Air Conditioning, Farting Contests and Other Snapshots from the US War in Afghanistan
Photo Credit: Andrey Burmakin / Shutterstock.com
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In the eight years I’ve reported on Afghanistan, I’ve “embedded” regularly with Afghan civilians, especially women. Recently, however, with American troops “surging” and journalists getting into the swing of the military’s counterinsurgency “strategy” (better known by its acronym, COIN), I decided to get with the program as well. Last June, I filed a request to embed with the U.S. Army.
Polite emails from Army public affairs specialists ask journalists to provide evidence of medical insurance, a requirement I took as an admission that war is not a healthy pursuit. I already knew that, of course -- from the civilian side. Plus I’d read a lot of articles and books by male colleagues who had risked their necks with American troops in Iraq and Afghanistan. What struck me about their work was this: even when they described screw-ups coming down from the top brass, those reporters still managed to make the soldierly enterprise sound pretty consistently heroic. I wondered what they might be leaving out.
So I sent in a scan of my Medicare card. I worried that this evidence of my senior citizenship, coupled with my membership in the “weaker sex,” the one we’re supposedly rescuing in Afghanistan, would raise questions about my fitness for missions “outside the wire” of a Forward Operating Base (FOB, pronounced "fob") in eastern Afghanistan only a few miles from the tribal areas of Pakistan. But no, I got my requested embed -- proof of neither fitness nor heroism required (something my male colleagues had never revealed). In the end, my age and gender were no handicap. As Agatha Christie’s Miss Marple knows, people will say almost anything to an old lady they assume to be stupid.
Boys and Their Toys
Having been critical of American policies from the get-go, I saw nothing on the various Army bases I visited to change my mind. One day at that FOB, preparing to go on a mission, the sergeant in charge wrote the soldiers’ names on the board, followed by “Terp” to designate the Afghan-American interpreter who would accompany us, and “In Bed,” which meant me. He made a joke about reporters who are more gung-ho than soldiers. Not me. And I wasn’t alone. I had already met a lot of older guys on other bases, mostly reservists who had jobs at home they felt passionately about -- teachers, coaches, musicians -- and wives and children they loved, who just wanted to go home. One said to me, “Maybe if I were ten years younger I could get into it, but I’m not a boy anymore.”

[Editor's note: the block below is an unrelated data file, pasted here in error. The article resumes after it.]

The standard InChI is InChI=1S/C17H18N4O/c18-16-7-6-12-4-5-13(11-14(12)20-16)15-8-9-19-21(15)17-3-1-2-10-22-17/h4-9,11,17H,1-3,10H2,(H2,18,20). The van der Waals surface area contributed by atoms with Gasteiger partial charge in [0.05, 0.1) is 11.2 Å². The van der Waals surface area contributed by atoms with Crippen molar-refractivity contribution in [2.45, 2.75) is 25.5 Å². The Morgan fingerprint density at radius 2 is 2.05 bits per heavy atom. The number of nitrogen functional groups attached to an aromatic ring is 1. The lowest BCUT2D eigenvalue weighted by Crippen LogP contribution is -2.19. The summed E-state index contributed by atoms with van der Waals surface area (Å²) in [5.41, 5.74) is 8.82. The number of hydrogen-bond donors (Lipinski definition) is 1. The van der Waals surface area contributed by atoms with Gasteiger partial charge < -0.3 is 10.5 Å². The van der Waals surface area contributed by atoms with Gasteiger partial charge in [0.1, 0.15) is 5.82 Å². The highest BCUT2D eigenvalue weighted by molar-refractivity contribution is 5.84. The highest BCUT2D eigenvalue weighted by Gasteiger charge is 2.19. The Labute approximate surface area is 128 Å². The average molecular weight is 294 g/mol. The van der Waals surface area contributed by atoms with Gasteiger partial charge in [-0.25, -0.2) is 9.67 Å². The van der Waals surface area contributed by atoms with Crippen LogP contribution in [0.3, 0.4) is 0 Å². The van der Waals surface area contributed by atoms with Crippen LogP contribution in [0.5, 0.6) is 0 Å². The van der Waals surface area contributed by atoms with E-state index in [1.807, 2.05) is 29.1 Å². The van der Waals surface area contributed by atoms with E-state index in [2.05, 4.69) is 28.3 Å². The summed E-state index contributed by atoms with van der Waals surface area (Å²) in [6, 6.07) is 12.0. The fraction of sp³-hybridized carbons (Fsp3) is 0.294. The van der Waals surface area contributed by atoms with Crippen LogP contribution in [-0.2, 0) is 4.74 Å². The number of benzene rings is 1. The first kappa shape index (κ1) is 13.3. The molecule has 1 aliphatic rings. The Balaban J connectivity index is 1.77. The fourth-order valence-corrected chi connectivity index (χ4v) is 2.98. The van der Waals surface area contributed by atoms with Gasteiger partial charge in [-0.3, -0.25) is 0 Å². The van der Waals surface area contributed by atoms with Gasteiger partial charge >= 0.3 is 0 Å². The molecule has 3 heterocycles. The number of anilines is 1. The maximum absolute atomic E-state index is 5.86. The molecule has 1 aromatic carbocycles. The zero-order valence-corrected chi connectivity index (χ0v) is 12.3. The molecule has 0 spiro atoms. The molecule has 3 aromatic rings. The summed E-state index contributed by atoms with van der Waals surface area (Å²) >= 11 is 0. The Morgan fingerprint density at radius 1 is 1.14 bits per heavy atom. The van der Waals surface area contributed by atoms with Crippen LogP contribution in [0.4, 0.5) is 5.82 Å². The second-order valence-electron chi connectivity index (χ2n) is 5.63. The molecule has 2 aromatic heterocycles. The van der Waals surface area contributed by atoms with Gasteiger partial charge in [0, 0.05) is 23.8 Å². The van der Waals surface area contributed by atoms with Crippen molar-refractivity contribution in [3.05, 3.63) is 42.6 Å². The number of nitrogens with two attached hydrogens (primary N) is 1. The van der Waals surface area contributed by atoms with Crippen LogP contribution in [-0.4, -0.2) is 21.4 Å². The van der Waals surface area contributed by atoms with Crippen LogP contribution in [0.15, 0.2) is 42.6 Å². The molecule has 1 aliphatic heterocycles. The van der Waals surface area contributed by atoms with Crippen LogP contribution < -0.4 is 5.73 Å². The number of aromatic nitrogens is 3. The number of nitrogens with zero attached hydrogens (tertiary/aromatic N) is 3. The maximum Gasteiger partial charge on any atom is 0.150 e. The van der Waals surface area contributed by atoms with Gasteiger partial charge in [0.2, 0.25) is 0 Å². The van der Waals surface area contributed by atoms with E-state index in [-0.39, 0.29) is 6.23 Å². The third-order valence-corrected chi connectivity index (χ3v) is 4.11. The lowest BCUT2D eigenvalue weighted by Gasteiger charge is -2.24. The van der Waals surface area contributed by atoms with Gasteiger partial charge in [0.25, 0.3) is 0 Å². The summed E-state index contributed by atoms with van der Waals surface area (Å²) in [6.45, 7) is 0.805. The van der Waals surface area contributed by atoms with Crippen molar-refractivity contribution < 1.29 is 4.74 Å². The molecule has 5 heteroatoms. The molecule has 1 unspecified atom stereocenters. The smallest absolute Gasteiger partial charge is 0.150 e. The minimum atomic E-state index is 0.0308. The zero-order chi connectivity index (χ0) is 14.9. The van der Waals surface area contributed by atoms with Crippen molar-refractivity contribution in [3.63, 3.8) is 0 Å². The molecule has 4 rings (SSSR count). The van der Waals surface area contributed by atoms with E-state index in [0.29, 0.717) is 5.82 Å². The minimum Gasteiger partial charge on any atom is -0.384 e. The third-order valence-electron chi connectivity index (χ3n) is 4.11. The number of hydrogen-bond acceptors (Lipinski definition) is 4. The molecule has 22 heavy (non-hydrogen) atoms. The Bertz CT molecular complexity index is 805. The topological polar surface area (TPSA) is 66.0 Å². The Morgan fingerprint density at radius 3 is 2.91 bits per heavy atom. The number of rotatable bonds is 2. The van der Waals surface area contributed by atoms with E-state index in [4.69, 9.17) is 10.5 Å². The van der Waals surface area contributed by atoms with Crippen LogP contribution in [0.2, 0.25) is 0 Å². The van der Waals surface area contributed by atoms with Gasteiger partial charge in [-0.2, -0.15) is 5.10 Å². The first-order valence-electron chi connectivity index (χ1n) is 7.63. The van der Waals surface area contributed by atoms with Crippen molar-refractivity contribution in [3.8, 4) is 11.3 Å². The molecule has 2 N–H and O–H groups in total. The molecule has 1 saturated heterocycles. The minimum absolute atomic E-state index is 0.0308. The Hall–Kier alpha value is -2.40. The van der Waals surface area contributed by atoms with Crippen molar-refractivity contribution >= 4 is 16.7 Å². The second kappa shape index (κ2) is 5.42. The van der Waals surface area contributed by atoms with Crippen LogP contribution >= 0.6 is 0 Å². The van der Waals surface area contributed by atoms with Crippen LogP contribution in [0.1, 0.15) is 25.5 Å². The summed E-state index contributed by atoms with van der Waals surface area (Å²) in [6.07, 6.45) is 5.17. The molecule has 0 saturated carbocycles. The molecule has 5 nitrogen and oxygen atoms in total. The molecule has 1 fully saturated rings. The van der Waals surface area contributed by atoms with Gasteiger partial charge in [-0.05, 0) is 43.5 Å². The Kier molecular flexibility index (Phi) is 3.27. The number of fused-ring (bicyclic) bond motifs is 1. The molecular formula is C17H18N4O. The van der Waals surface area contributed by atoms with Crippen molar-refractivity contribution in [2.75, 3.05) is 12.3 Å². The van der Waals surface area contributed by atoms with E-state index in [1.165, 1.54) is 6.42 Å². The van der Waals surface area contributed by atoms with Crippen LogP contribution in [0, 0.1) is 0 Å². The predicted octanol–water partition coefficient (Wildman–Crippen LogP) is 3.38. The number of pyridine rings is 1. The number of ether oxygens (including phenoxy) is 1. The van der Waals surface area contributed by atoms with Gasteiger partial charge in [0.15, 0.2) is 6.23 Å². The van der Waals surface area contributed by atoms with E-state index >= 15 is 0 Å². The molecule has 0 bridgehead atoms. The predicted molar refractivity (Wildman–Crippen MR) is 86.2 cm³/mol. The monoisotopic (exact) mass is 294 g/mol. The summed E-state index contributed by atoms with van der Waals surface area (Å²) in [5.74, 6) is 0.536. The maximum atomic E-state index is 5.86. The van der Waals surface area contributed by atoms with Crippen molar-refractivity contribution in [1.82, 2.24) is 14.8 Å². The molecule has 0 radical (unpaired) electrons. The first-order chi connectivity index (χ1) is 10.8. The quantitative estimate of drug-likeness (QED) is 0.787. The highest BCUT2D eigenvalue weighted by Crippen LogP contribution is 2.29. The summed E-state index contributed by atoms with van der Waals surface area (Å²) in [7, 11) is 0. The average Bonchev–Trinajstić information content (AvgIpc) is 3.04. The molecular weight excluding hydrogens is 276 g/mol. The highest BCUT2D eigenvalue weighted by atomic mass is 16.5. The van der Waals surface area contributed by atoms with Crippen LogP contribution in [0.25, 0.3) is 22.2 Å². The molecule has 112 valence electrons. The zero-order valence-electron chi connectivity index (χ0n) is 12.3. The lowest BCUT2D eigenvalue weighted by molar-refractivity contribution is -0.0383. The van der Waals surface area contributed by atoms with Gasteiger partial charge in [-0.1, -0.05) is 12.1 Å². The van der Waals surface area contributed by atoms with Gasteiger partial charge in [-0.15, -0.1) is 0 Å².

The Army had sent me a list of ground rules for reporters -- mostly commonsense stuff like don’t print troop strength or battle plans. I also got a checklist of things to bring along. It was the sort of list moms get when sending their kids off to camp: water bottle, flashlight, towel, soap, toilet paper (for those excursions away from base), sleeping bag, etc. But there was other stuff too: ballistic eyewear, fireproof gloves, big knife, body armor, and Kevlar helmet. Considering how much of my tax dollar goes to the Pentagon, I thought the Army might have a few spare flak jackets to lend to visiting reporters, but no, you have to bring your own.
That was perhaps a sign of things to come, as I was soon swamped by complaints from soldiers and civilian contractors alike: not enough armor, not enough vehicles, not enough helicopters, not enough weapons, not enough troops -- and even when there seemed to be plenty of everything, complaints that nothing was of quite the right kind. This struck me as a peculiarly privileged American problem that seemed to underlie almost everything I was to see on the eastern front of this war. Those complaints, in fact, seemed to spring from the very nature of the American military enterprise -- from its toxic mix of paranoia, entitlement, and good intentions.